Kalmare ledung

The Kalmare ledung (Swedish for "sea-borne expedition to Kalmar"[1]) was a crusade lead by the Norwegian king Sigurd the Crusader performed in 1123 to Christianize the region of Småland (before the consolidation of Sweden was completed). The crusade can be dated relatively accurately with information from Snorri Sturluson stating that the crusade must have taken place in the summer before the "great darkness". On 11 August 1124, a solar eclipse occurred, which means that the crusade most likely took place during the period June–August 1123.[2]

Sigurd's fleet during the Norwegian Crusade, Gerhard Munthe (1899).

While the rest of Sweden had become at least Christian by appearance by the 1080s, the province of Småland had experienced very little contact with Christianity and remained openly pagan in the 1120s, with the inhabitants still openly worshiping the Norse gods. Sigurd the Crusader made a pact with king Niels of Denmark to perform a crusade against Småland and force Christianity upon the pagans. There is no mention of a (Christian) Swedish king, even though the crusade took place against a nominally Swedish province, and the Danish king was married to a Swedish princess, Margaret Fredkulla. The Danish king did not follow the agreement and never participated in the crusade, but the Norwegian king performed the crusade in 1123. Contemporary Swedish sources do confirm warfare between pagans and Norwegian crusaders in the southeastern corner of Småland and on the island of Öland. The Norwegian crusader army reportedly successfully forced the inhabitants to submit to the Christian faith, and brought 1500 cattle and many valuables with them back to Norway.[3]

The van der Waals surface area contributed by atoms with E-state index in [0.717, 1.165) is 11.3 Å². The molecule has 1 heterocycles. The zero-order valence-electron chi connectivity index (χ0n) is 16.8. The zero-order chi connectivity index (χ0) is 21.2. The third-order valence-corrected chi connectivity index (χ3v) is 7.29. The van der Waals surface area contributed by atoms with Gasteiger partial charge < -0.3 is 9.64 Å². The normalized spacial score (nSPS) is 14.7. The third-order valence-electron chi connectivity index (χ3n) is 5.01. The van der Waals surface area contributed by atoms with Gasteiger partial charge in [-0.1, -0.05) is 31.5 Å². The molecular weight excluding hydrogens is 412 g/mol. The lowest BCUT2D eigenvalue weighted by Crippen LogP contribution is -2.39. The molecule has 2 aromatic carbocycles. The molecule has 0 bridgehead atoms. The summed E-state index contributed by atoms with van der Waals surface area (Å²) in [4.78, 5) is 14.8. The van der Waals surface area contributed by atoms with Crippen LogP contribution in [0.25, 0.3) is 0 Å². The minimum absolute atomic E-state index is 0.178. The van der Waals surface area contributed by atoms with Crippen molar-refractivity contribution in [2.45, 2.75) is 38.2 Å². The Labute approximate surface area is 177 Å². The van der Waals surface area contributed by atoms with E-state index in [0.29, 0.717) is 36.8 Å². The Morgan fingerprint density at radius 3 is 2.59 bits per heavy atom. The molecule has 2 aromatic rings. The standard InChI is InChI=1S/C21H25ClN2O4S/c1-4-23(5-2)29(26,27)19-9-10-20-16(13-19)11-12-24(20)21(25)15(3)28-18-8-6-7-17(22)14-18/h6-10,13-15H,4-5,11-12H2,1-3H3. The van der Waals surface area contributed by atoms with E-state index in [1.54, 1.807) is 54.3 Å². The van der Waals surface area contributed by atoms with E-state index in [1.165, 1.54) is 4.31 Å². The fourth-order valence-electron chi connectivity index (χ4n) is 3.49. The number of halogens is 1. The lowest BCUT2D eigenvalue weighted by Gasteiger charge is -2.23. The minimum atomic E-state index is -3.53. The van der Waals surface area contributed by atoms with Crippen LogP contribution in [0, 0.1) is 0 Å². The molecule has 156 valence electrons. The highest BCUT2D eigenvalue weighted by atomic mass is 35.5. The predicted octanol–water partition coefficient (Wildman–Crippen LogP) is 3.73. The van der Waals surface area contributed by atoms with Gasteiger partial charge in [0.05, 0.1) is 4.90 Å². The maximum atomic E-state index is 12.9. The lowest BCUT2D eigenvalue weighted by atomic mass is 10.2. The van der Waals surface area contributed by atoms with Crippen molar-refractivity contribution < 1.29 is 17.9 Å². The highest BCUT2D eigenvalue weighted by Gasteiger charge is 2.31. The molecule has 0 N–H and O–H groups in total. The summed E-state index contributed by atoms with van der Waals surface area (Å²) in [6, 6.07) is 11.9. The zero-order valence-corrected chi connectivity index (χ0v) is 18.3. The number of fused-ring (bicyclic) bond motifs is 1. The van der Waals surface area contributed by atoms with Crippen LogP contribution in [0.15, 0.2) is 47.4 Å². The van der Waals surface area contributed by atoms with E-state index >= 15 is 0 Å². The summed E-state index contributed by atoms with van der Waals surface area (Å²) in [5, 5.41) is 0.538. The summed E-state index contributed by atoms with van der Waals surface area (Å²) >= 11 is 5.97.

1. ^ Nyberg, Tore (2018). Monasticism in North-Western Europe, 800–1200. Abingdon: Routledge. p. 119–120. ISBN 9781351761369. Retrieved 10 February 2021.
  2. ^ Dick Harrison (2005). Gud vill det! (in Swedish). Stockholm: Ordfront förlag. ISBN 91-7037-119-9.
  3. ^ Lars Lagerqvist (1982). Sverige och dess regenter under 1000 år (in Swedish). Stockholm: Bonniers förlags AB. ISBN 91-0-075007-7.